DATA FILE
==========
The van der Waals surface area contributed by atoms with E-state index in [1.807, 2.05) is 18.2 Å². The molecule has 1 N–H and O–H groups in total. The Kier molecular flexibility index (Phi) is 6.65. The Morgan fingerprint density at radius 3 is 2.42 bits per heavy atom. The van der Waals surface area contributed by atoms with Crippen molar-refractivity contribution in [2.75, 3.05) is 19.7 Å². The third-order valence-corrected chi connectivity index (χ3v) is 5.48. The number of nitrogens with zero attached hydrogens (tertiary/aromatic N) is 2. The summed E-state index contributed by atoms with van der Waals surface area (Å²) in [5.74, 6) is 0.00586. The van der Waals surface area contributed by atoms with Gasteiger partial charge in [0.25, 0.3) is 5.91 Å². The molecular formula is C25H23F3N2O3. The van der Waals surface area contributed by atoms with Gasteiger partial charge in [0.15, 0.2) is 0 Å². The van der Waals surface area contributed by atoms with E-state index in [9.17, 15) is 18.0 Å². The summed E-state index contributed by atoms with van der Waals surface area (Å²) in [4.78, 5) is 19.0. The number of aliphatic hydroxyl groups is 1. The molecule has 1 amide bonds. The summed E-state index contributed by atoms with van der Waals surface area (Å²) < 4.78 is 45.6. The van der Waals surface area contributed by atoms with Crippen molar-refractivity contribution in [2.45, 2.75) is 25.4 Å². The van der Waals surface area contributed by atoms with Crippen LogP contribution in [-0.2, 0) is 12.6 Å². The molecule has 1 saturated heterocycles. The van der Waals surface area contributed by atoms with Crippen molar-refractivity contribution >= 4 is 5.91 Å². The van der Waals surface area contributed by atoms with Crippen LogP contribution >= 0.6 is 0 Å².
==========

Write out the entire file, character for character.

The van der Waals surface area contributed by atoms with E-state index in [1.807, 2.05) is 18.2 Å². The molecule has 1 N–H and O–H groups in total. The Kier molecular flexibility index (Phi) is 6.65. The Morgan fingerprint density at radius 3 is 2.42 bits per heavy atom. The van der Waals surface area contributed by atoms with Crippen molar-refractivity contribution in [2.75, 3.05) is 19.7 Å². The third-order valence-corrected chi connectivity index (χ3v) is 5.48. The number of nitrogens with zero attached hydrogens (tertiary/aromatic N) is 2. The summed E-state index contributed by atoms with van der Waals surface area (Å²) in [5.74, 6) is 0.00586. The van der Waals surface area contributed by atoms with Gasteiger partial charge in [0.25, 0.3) is 5.91 Å². The molecular formula is C25H23F3N2O3. The van der Waals surface area contributed by atoms with Gasteiger partial charge in [0.15, 0.2) is 0 Å². The van der Waals surface area contributed by atoms with E-state index in [9.17, 15) is 18.0 Å². The summed E-state index contributed by atoms with van der Waals surface area (Å²) in [4.78, 5) is 19.0. The number of aliphatic hydroxyl groups is 1. The molecule has 1 amide bonds. The summed E-state index contributed by atoms with van der Waals surface area (Å²) < 4.78 is 45.6. The van der Waals surface area contributed by atoms with Crippen molar-refractivity contribution in [2.45, 2.75) is 25.4 Å². The van der Waals surface area contributed by atoms with Crippen LogP contribution in [-0.2, 0) is 12.6 Å². The molecule has 1 saturated heterocycles. The van der Waals surface area contributed by atoms with Crippen molar-refractivity contribution >= 4 is 5.91 Å². The van der Waals surface area contributed by atoms with Crippen LogP contribution >= 0.6 is 0 Å².